The maximum Gross Vehicle Weight Rating (GVWR) for the truck as specified by Peterbilt was 64,000 lbs (20,000 lbs for the steering axle, and 22,000 lbs for each of the two drive axles). The fully loaded weight of the truck (all tanks full) was within the 64,000 lb weight rating. However, the exact weight at the time of the accident could not be determined since most of the fuel and service fluids were consumed in the fire.

Service Brake System Description — Service Truck
The service brake system consisted of a cam-operated, air-applied, expanding shoe type drum brake at each wheel. The steering axle was equipped with type 24 brake chambers, and both drive axles were equipped with type 30-30 brake chambers. All the axles were equipped with automatic slack adjusters.

Each of the type 30-30 brake chambers provided both service and parking brake capability. The forward chamber provided service braking capability and the rear chamber provided parking brake capability. The type 24 brake chambers on the steering axle provided only service brake capability. When compressed air entered the service brake chambers, the pushrods extended from the chambers and applied the service brake. The truck was equipped with a desiccant type air dryer.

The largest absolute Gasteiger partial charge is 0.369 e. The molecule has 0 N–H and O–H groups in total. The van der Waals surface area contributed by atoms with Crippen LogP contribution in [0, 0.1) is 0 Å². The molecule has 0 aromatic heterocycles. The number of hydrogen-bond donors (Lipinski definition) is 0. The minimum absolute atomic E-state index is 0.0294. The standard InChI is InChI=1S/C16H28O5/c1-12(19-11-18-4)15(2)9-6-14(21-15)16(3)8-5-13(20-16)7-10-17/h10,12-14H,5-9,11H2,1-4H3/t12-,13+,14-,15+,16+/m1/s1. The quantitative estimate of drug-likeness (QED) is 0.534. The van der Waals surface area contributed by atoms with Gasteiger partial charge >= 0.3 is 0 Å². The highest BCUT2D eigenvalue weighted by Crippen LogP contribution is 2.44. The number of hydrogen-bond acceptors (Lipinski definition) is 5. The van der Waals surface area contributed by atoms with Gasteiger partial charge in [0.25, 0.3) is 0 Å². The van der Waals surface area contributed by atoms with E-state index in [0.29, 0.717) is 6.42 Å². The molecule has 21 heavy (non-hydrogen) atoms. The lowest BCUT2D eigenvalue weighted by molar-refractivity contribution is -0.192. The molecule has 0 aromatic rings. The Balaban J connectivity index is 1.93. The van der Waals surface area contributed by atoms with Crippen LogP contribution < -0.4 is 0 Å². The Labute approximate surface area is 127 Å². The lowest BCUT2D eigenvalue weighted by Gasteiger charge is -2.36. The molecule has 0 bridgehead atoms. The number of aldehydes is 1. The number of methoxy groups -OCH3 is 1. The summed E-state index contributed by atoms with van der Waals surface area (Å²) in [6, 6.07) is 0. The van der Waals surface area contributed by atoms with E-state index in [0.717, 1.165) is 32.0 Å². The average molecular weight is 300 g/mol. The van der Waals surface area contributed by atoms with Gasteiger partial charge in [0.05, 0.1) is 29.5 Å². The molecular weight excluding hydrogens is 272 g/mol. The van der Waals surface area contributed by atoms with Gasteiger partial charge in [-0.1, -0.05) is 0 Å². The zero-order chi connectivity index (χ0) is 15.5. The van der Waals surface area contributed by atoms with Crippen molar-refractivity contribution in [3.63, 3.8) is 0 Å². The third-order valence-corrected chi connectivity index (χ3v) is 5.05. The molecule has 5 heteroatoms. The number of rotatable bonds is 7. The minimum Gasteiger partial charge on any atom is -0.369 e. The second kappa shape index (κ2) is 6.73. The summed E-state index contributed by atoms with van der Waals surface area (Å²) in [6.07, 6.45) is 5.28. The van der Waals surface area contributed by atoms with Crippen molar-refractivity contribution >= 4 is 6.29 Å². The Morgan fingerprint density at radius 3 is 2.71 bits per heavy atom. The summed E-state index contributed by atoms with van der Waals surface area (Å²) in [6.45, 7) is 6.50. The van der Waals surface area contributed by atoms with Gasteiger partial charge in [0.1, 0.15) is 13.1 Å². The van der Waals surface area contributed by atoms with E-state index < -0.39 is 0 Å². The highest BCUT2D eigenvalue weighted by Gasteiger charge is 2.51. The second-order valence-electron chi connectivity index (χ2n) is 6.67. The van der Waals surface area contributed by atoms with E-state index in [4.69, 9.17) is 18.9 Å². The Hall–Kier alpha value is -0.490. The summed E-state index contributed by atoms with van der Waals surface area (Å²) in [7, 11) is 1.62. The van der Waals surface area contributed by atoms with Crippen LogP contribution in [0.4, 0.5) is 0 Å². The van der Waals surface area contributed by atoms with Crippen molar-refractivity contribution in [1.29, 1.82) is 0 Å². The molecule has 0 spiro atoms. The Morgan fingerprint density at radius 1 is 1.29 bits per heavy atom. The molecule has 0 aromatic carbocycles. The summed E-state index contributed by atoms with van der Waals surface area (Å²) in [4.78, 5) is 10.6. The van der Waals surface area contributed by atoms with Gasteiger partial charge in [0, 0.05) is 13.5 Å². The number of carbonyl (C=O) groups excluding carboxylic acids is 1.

Parking Brake System Description — Service Truck
An internal spring inside the parking brake sections of the type 30-30 brake chambers provided spring-applied, air-released parking brake capability. The parking brake was manually applied with a push-pull control in the cab and was designed to apply automatically upon loss of air pressure.

General Damage Caused by the Accident